Here’s an abstract that I have just written on the subject of von Trier’s Melancholia. It’s my first attempt at getting a grip on what I want to say about the film. This will be subject, of course, to extensive elaboration and revision.
(I have left out any reference to how Melancholia can be seen, as several critics have already noted, as the radical opposite of Malick’s The Tree of Life. To my mind, it is quite noteworthy how many defenders of The Tree of Life have regarded the film theologically, as a sort of rapturous spiritual experience; criticism of the film is routinely — and not entirely playfully and ironically — referred to as “blasphemy,” etc. In this case, Melancholia provides a radical counter-theology. I leave open the questions of whether it is a-theistic or rather an other theology; just as I leave open the question of to what degree von Trier is reverting to Schelling, and to what degree he is reverting to Schopenhauer — for this distinction, see Eugene Thacker’s recent article. But in either case, von Trier is opposed, as both these thinkers were, to the Hegelianism of which Malick’s film is the most recent articulation).
MELANCHOLIA, OR, THE ROMANTIC ANTI-SUBLIME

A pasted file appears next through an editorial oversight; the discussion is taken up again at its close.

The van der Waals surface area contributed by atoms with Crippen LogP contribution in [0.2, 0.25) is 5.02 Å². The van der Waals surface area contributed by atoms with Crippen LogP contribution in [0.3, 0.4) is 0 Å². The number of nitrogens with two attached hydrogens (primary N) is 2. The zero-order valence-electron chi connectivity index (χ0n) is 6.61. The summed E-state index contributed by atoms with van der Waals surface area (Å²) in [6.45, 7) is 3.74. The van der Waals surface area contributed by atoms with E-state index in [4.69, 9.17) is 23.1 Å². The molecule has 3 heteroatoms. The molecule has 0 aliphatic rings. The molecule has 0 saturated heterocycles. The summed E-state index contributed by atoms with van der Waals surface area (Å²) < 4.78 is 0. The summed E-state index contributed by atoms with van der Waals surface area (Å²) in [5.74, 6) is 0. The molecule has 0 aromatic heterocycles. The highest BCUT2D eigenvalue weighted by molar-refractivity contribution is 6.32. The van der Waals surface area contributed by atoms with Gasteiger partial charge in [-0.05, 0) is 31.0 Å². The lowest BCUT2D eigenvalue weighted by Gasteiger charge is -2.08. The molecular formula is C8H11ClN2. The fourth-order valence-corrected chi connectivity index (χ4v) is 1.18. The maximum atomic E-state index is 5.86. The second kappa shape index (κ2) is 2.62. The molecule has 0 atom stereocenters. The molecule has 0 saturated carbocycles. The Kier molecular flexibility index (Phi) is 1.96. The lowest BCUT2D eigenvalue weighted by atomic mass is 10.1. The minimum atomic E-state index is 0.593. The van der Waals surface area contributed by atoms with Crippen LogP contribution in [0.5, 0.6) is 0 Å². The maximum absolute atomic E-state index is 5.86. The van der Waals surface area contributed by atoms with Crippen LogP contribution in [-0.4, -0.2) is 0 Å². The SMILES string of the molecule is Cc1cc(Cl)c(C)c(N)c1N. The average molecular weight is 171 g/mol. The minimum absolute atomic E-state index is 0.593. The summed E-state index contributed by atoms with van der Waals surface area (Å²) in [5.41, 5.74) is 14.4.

Lars von Trier’s film Melancholia (2011) moves from domestic melodrama to cosmic catastrophe. It works as what used to be called a “women’s picture,” giving the portrait of a female character’s clinical depression when confronted with the prospect of a bourgeois family lifestyle. But the film also envisions the extermination of all life on Earth; this serves as a kind of objective correlative to the protatonist’s depression. In contrast to other recent apocalyptic films, however, Melancholia refuses to present the audience with a grandiose and sublime spectacle of mass destruction. Its apocalypse is disconcertingly intimate. Melancholia offers a deflationary view both of ongoing life and of its extinction.The film rejects conventional art-house standards of construction and form, with its disjunctive structure and its use of Dogme-style unsteady handheld camerawork. But Melancholia is also filled with Romantic allusions, from the music of Wagner’s Tristan and Isolde on the soundtrack, to visual tableaux that recall Pre-Raphaelite paintings. It treats these allusions in a strangely distanced way, however, framing them as beautiful objects of contemplation in a manner that, for some viewers, might even seem to border on kitsch. In deploying this Romantic imagery, and reverting to a Romantic pessimism reminiscent of Leopardi and Schopenhauer, von Trier breaks away from the Modernist obsession with estrangement-effects, self-reflexivity, irony, and the “unpresentable” (cf. Lyotard). Against the Romantic and Modernist sublime, Melancholia offers an aesthetico-ontological vision of desolate beauty. In its reference to a certain side of German Idealism, its radical anti-anthropocentrism, and its entertainment of the thought of extinction, the film parallels recent developments in so-called “speculative realism.” But in its own right, Melancholia offers at least one possibility for a new aesthetics of the 21st century.